Silvia Gold, President, Mundo Sano Foundation
American Trypanosomiasis, more commonly known as Chagas disease, no longer reflects the geographical scope of the disease. Today, Chagas disease affects people around the world. It is hard to imagine that a disease, discovered over a century ago, which today can be easily diagnosed and for which effective treatment exists, continues to be a problem of severe health impact.
Much has been accomplished in recent years, and progress has been achieved in reducing the appearance of new cases. Extensive regions have been able to rid themselves of vector-borne transmission, while others have made great improvements. Blood banks provide a better warrantee for the supply of tested blood, reducing transmission through blood transfusions. The same can be said about organ transplants.
Nevertheless, there is a major deficit. It is estimated that there are more than 8 million affected and less than 1% treated. There are also a continuous number of newborns who are not being diagnosed with the infection and, consequently, are not getting the medical attention they need.
Currently, the availability of benznidazole, the firstline treatment for Chagas disease, is assured. The effectiveness of the treatment in children is around 90% and there is growing evidence of the benefits the drug for chronic patients. Countries like Argentina, that have updated their protocols to address the disease, suggest treatment to all infected patients.
One of the great challenges is the lack of general practitioners’ awareness on how to fully assist people with Chagas disease. In order to obtain better results, it is important that the disease be given priority in health policies, that the diagnostic methods and drugs are available, and that health systems, especially from the first referral level, are in a position to accept patients.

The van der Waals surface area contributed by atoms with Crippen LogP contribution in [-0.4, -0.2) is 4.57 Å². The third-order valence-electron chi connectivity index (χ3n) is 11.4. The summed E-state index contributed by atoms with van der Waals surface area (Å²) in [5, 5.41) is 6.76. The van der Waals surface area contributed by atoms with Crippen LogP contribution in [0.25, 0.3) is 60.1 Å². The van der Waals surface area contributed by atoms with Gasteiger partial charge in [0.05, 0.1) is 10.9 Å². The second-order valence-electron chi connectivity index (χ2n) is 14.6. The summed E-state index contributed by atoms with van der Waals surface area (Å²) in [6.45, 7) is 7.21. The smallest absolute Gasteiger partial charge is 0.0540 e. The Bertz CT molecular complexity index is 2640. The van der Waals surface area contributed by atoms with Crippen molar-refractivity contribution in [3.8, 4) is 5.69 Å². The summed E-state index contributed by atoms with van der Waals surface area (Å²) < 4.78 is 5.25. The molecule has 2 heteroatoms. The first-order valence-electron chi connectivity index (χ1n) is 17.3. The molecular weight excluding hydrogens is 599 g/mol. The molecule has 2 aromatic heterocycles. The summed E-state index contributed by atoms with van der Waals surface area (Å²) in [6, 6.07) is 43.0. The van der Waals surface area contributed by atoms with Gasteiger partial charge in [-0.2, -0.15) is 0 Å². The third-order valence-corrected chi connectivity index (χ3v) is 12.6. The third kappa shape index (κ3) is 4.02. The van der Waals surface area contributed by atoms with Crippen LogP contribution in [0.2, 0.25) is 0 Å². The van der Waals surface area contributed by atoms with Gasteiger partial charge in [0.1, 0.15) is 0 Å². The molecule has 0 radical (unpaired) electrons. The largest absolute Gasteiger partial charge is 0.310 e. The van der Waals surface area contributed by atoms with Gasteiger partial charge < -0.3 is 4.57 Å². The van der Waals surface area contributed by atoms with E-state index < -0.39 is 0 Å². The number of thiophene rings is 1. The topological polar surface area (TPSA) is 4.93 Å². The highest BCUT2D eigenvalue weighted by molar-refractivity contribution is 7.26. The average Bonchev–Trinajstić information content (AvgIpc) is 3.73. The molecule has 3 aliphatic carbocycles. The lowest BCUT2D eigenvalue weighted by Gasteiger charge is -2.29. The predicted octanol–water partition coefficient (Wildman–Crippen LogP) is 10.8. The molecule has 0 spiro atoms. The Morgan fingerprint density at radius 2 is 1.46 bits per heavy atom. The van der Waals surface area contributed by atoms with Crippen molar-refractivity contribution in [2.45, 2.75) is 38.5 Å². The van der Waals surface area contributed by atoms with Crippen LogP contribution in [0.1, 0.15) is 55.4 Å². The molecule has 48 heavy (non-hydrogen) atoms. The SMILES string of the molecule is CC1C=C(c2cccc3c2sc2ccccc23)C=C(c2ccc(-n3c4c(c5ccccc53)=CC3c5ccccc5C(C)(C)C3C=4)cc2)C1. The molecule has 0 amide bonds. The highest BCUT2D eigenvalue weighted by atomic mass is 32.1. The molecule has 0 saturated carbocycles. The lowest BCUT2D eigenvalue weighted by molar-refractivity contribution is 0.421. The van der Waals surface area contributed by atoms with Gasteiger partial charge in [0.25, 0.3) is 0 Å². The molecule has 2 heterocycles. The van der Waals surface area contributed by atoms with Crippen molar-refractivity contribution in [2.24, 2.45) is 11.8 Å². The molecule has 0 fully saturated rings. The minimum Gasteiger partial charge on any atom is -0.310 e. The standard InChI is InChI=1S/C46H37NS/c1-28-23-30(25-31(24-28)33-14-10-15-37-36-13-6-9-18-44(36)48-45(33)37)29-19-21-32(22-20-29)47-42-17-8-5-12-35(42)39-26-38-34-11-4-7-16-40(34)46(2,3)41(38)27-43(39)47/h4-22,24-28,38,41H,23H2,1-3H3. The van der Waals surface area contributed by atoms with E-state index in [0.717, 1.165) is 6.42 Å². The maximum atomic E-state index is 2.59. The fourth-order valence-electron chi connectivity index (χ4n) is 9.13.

This great liability is what drove key organizations to create the Global Chagas Disease Coalition to join forces, together with the work carried out by the World Health Organization and the Pan American Health Organization on cooperation and awareness-raising, with the help of national programs in order to improve the situation. Faced with this complex reality, we believe it is necessary to work collectively.
In early March, in Barcelona, Spain, key experts from endemic country governments, pharmaceutical companies and product developers, researchers, and most importantly patient associations came together. But, in order to achieve greater progress, we need more people to join in.
We invite everyone who wants to take part, with their knowledge and commitment, to connect efforts. We cannot afford to lose time: 99 % of the people who are affected still have no access to treatment and cannot wait any longer. It is time to take action.
Dr Silvia Gold
President, Mundo Sano Foundation
The following organizations form the Chagas Coalition: Mundo Sano Foundation, Global Health Institute (ISGlobal), Sabin Vaccine Institute, Drugs for Neglected Diseases initiative (DNDi), the Colectivo de Estudios Aplicados y Desarrollo Social (CEADES) with the support of Doctors Without Borders (MSF), the International Federation of People Affected by Chagas Disease (FINDECHAGAS) and theHealth Institute of the Carlos Slim Foundation.